Hog King Luter Flips, Gets Married and Keeps Moving

Right around the time that George W. Bush was announcing his candidacy for President, Joseph W. Luter III, the chief executive of Smithfield Foods Inc., the world’s largest hog producer and pork processor, went on a multimillion-dollar apartment-buying binge. Mr. Luter’s shopping spree finally ended on Jan. 16, just four days before Mr. Bush was sworn in as President, when he closed on a deal to buy a 13-room apartment at 888 Park Avenue for $11.5 million. Like President Bush, Mr. Luter spent a lot of money along the way.

The spending frenzy started when Mr. Luter signed a deal to buy an apartment at 838 Fifth Avenue, a new luxury condo development on the corner of East 65th Street that still isn’t completed, for about $14 million a year ago. At the same time, he put his apartment at 791 Park Avenue on the market; that apartment sold for $6 million last February.

A short while later, the developers at 838 Fifth made Mr. Luter “an offer he couldn’t refuse” to buy the apartment back from him once his deal went through, said Sami Hassoumi, a director at Brown Harris Stevens and Mr. Luter’s broker.

Still looking for a new place to live, Mr. Luter next signed a contract to buy producer Marty Richards’ 16-room maisonette at the River House, an exclusive co-op building at 435 East 52nd Street, for $17.5 million last spring. But after marrying last summer, Mr. Luter changed his mind about living at River House because his new wife, disapproved of the apartment.

When he went before the supposedly tough board of River House, Mr. Luter said as much, according to Mr. Hassoumi. At his interview last October, Mr. Luter informed the board that “as much as he loved the apartment, he was not planning to live there,” said the broker. Still, the board allowed the sale in the hopes that Mrs. Luter would come around and the couple would eventually move in.

Not so. Mr. Luter’s plan “is to close on the apartment and put it back on the market again,” said Mr. Hassoumi. That deal hasn’t yet closed because Mr. Richards has until the end of March to move out; he is waiting for his two new apartments at Trump World Plaza to be completed. (Mr. Richards bought the apartments on the 72nd floor last summer for about $6 million.)

“It’s basically like being in the White House,” said Mr. Hassoumi, of the River House maisonette that will be put back on the market for $20 million in April. The 8,000-square-foot apartment features 14-foot ceilings, curved walls and large reception rooms, and it overlooks the East River and the building’s gardens.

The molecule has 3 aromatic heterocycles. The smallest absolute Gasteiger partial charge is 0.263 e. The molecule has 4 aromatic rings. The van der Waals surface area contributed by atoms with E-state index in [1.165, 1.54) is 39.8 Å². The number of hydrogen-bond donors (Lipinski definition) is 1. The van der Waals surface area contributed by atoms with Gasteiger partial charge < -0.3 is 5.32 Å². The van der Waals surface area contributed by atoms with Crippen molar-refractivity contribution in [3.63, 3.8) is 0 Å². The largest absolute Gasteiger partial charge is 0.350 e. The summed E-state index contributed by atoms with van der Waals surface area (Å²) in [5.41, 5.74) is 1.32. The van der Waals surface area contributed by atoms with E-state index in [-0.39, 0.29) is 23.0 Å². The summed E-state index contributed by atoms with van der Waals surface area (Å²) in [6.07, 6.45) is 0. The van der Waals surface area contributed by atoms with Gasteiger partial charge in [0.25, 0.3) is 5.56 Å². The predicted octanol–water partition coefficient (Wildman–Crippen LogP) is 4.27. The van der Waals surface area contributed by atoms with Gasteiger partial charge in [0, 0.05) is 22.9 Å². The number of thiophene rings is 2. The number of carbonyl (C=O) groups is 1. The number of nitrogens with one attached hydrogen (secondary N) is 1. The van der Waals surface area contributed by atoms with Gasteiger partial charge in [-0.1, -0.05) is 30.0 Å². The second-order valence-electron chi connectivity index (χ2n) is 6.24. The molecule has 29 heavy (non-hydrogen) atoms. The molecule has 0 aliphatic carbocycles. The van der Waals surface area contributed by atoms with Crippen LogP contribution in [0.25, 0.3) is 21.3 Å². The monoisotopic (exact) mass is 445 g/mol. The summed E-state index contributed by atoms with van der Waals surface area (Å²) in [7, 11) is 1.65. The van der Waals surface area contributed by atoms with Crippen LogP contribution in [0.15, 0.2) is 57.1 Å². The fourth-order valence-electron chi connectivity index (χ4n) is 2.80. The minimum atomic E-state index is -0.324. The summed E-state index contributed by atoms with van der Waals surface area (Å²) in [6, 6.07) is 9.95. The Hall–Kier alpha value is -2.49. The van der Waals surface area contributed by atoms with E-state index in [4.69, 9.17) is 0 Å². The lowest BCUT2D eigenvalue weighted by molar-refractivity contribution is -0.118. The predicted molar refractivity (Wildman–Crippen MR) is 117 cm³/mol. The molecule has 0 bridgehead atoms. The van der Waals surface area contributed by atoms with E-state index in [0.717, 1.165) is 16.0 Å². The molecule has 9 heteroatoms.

In the market for a home once again, Mr. Luter read in The Observer that Bradley J. Wechsler, co-chairman and co-chief executive of Imax Corporation, and his wife Patti Newberger, were turned down in their efforts to buy an apartment at 888 Park Avenue. Mr. Luter and his wife waltzed into the 5,200-square-foot, five-bedroom apartment on Dec. 1 and signed a contract to buy the place that very day. The board approved the couple at the end of December.

“I think this is an indication of a healthy market,” said broker Michele Kleier of Gumley Haft Kleier, who sold the apartment to Mr. Wechsler and then to Mr. Luter. “When I put it back on the market, brokers said I would never get the same price for it.”

The apartment was certainly a find for Mr. Luter: It features a 14-by-18-foot master suite, a library, original moldings and a 40-foot entrance. His future neighbors include Caroline Kennedy Schlossberg. (Maintenance is $4,225.)

The seller, Linda Jurist–the sister of Saul Steinberg, the former Reliance Group chairman–lived happily in the apartment for nine years. “I did a huge renovation,” said Ms. Jurist, who was relieved to have resold the apartment for the same price in less than a month’s time. “I restored it to what it must have been.” Ms. Jurist and her husband Joe, a printer, have moved to a smaller apartment in Carnegie Hill.

Brokers said Mr. Luter, who didn’t return calls, should be moving into his mint-condition apartment by the end of the month.

GREENWICH VILLAGE

THE BROTHERS MCNALLY BRING THEIR POP TO THE CITY The McNally family suddenly seems to be taking over Manhattan–again. Brothers Keith and Brian have been feeding the city’s elite at their trendy restaurants–Odeon, ’44,’ Balthazar, Pastis–for years. Now here comes a third brother, Peter, who is planning a new restaurant with Brian at First Street and First Avenue, and the family patriarch, Jack, who is also immigrating here from London.

Keith McNally–who participated in an ode to his apartment of 24 years on Thompson Street in Vanity Fair last year–bought his father a townhouse at 105 West 11th Street, between Sixth and Seventh avenues, for $2.4 million in November. The house was being sold by the estate of harpist Lucien Thomson, who passed away a year ago.

The 1842 brick-and-brownstone house has retained its original stoop and Greek-revival doorway. It has four full-floor apartments but was delivered vacant. It will be returned to a single-family home, which will involve a $100,000 renovation.